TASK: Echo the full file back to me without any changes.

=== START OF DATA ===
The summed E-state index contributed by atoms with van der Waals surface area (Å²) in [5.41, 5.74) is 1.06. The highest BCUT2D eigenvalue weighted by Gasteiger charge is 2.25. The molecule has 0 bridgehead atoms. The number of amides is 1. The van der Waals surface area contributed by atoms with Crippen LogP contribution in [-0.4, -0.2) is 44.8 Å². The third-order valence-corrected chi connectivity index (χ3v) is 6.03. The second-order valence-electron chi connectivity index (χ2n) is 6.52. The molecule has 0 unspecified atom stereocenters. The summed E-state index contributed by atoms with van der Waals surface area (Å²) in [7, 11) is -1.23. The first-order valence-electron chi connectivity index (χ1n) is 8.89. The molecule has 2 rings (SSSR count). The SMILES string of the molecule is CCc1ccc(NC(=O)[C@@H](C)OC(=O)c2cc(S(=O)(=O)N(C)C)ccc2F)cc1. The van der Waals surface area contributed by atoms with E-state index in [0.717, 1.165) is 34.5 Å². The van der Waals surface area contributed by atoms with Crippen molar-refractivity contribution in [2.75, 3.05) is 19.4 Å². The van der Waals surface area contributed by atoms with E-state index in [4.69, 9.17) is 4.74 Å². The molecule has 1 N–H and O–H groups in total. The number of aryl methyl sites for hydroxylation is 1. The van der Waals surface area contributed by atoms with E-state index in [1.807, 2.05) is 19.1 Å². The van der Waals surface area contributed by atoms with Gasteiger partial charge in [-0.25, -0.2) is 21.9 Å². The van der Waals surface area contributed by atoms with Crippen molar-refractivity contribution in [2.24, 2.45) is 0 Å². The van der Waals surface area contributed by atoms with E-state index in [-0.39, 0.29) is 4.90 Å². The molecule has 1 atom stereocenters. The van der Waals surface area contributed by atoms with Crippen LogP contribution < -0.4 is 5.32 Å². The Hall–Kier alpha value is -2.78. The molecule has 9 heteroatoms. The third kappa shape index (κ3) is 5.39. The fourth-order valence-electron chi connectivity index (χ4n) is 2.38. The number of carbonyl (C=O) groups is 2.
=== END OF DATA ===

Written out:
The summed E-state index contributed by atoms with van der Waals surface area (Å²) in [5.41, 5.74) is 1.06. The highest BCUT2D eigenvalue weighted by Gasteiger charge is 2.25. The molecule has 0 bridgehead atoms. The number of amides is 1. The van der Waals surface area contributed by atoms with Crippen LogP contribution in [-0.4, -0.2) is 44.8 Å². The third-order valence-corrected chi connectivity index (χ3v) is 6.03. The second-order valence-electron chi connectivity index (χ2n) is 6.52. The molecule has 0 unspecified atom stereocenters. The summed E-state index contributed by atoms with van der Waals surface area (Å²) in [7, 11) is -1.23. The first-order valence-electron chi connectivity index (χ1n) is 8.89. The molecule has 2 rings (SSSR count). The SMILES string of the molecule is CCc1ccc(NC(=O)[C@@H](C)OC(=O)c2cc(S(=O)(=O)N(C)C)ccc2F)cc1. The van der Waals surface area contributed by atoms with E-state index in [0.717, 1.165) is 34.5 Å². The van der Waals surface area contributed by atoms with Crippen molar-refractivity contribution in [2.75, 3.05) is 19.4 Å². The van der Waals surface area contributed by atoms with E-state index in [4.69, 9.17) is 4.74 Å². The molecule has 1 N–H and O–H groups in total. The number of aryl methyl sites for hydroxylation is 1. The van der Waals surface area contributed by atoms with E-state index in [1.807, 2.05) is 19.1 Å². The van der Waals surface area contributed by atoms with Gasteiger partial charge in [-0.25, -0.2) is 21.9 Å². The van der Waals surface area contributed by atoms with Crippen molar-refractivity contribution in [2.24, 2.45) is 0 Å². The van der Waals surface area contributed by atoms with E-state index in [-0.39, 0.29) is 4.90 Å². The molecule has 1 atom stereocenters. The van der Waals surface area contributed by atoms with Crippen LogP contribution < -0.4 is 5.32 Å². The Hall–Kier alpha value is -2.78. The molecule has 9 heteroatoms. The third kappa shape index (κ3) is 5.39. The fourth-order valence-electron chi connectivity index (χ4n) is 2.38. The number of carbonyl (C=O) groups is 2.